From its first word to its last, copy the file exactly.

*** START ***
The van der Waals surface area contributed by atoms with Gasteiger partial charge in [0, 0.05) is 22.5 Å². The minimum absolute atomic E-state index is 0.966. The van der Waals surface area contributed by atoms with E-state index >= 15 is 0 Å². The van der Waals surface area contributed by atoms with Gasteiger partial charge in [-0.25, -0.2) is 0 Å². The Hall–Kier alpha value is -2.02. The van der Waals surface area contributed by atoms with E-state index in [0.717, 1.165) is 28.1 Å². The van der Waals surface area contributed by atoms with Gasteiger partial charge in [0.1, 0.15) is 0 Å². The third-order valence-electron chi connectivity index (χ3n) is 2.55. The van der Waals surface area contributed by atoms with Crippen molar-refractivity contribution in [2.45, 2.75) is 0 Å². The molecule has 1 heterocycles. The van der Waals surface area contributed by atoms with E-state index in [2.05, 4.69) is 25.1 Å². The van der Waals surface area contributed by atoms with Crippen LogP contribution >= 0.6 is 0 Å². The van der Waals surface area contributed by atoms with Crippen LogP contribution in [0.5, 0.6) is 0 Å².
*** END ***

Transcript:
The van der Waals surface area contributed by atoms with Gasteiger partial charge in [0, 0.05) is 22.5 Å². The minimum absolute atomic E-state index is 0.966. The van der Waals surface area contributed by atoms with E-state index >= 15 is 0 Å². The van der Waals surface area contributed by atoms with Gasteiger partial charge in [-0.25, -0.2) is 0 Å². The Hall–Kier alpha value is -2.02. The van der Waals surface area contributed by atoms with E-state index in [0.717, 1.165) is 28.1 Å². The van der Waals surface area contributed by atoms with Gasteiger partial charge in [0.1, 0.15) is 0 Å². The third-order valence-electron chi connectivity index (χ3n) is 2.55. The van der Waals surface area contributed by atoms with Crippen molar-refractivity contribution in [2.45, 2.75) is 0 Å². The molecule has 1 heterocycles. The van der Waals surface area contributed by atoms with E-state index in [2.05, 4.69) is 25.1 Å². The van der Waals surface area contributed by atoms with Crippen LogP contribution >= 0.6 is 0 Å². The van der Waals surface area contributed by atoms with Crippen LogP contribution in [0.5, 0.6) is 0 Å².